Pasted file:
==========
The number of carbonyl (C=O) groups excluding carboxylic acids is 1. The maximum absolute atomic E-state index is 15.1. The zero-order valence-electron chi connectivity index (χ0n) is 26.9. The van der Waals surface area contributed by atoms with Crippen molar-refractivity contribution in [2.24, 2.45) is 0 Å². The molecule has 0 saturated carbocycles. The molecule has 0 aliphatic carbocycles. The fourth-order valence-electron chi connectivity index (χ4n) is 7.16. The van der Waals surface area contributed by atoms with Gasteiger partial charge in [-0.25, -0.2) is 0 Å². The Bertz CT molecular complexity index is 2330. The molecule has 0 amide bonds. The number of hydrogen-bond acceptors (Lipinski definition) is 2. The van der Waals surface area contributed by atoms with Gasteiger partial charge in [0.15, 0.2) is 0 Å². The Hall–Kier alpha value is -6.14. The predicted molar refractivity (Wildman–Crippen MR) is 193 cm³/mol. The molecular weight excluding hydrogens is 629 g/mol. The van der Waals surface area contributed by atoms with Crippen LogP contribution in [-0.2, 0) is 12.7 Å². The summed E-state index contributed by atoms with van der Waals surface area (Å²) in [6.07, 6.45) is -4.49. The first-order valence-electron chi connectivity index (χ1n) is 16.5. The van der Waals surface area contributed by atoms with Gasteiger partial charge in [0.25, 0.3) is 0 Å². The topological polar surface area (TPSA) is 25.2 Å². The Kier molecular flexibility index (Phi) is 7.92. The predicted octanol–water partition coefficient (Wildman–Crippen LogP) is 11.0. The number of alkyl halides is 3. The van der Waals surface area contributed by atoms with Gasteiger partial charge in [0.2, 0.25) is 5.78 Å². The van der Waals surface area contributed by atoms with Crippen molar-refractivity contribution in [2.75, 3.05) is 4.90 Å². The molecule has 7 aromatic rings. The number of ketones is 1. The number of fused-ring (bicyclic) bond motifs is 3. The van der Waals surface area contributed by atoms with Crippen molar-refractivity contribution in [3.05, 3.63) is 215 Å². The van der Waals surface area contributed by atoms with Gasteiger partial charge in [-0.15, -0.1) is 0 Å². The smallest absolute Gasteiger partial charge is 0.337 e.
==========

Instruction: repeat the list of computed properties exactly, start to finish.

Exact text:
The number of carbonyl (C=O) groups excluding carboxylic acids is 1. The maximum absolute atomic E-state index is 15.1. The zero-order valence-electron chi connectivity index (χ0n) is 26.9. The van der Waals surface area contributed by atoms with Crippen molar-refractivity contribution in [2.24, 2.45) is 0 Å². The molecule has 0 saturated carbocycles. The molecule has 0 aliphatic carbocycles. The fourth-order valence-electron chi connectivity index (χ4n) is 7.16. The van der Waals surface area contributed by atoms with Gasteiger partial charge in [-0.25, -0.2) is 0 Å². The Bertz CT molecular complexity index is 2330. The molecule has 0 amide bonds. The number of hydrogen-bond acceptors (Lipinski definition) is 2. The van der Waals surface area contributed by atoms with Gasteiger partial charge in [0.15, 0.2) is 0 Å². The Hall–Kier alpha value is -6.14. The predicted molar refractivity (Wildman–Crippen MR) is 193 cm³/mol. The molecular weight excluding hydrogens is 629 g/mol. The van der Waals surface area contributed by atoms with Crippen LogP contribution in [-0.2, 0) is 12.7 Å². The summed E-state index contributed by atoms with van der Waals surface area (Å²) in [6.07, 6.45) is -4.49. The first-order valence-electron chi connectivity index (χ1n) is 16.5. The van der Waals surface area contributed by atoms with Gasteiger partial charge in [0.25, 0.3) is 0 Å². The topological polar surface area (TPSA) is 25.2 Å². The Kier molecular flexibility index (Phi) is 7.92. The predicted octanol–water partition coefficient (Wildman–Crippen LogP) is 11.0. The number of alkyl halides is 3. The van der Waals surface area contributed by atoms with Gasteiger partial charge in [0.2, 0.25) is 5.78 Å². The van der Waals surface area contributed by atoms with Crippen molar-refractivity contribution in [2.75, 3.05) is 4.90 Å². The molecule has 7 aromatic rings. The number of ketones is 1. The number of fused-ring (bicyclic) bond motifs is 3. The van der Waals surface area contributed by atoms with Crippen molar-refractivity contribution in [3.05, 3.63) is 215 Å². The van der Waals surface area contributed by atoms with Gasteiger partial charge in [-0.15, -0.1) is 0 Å². The smallest absolute Gasteiger partial charge is 0.337 e.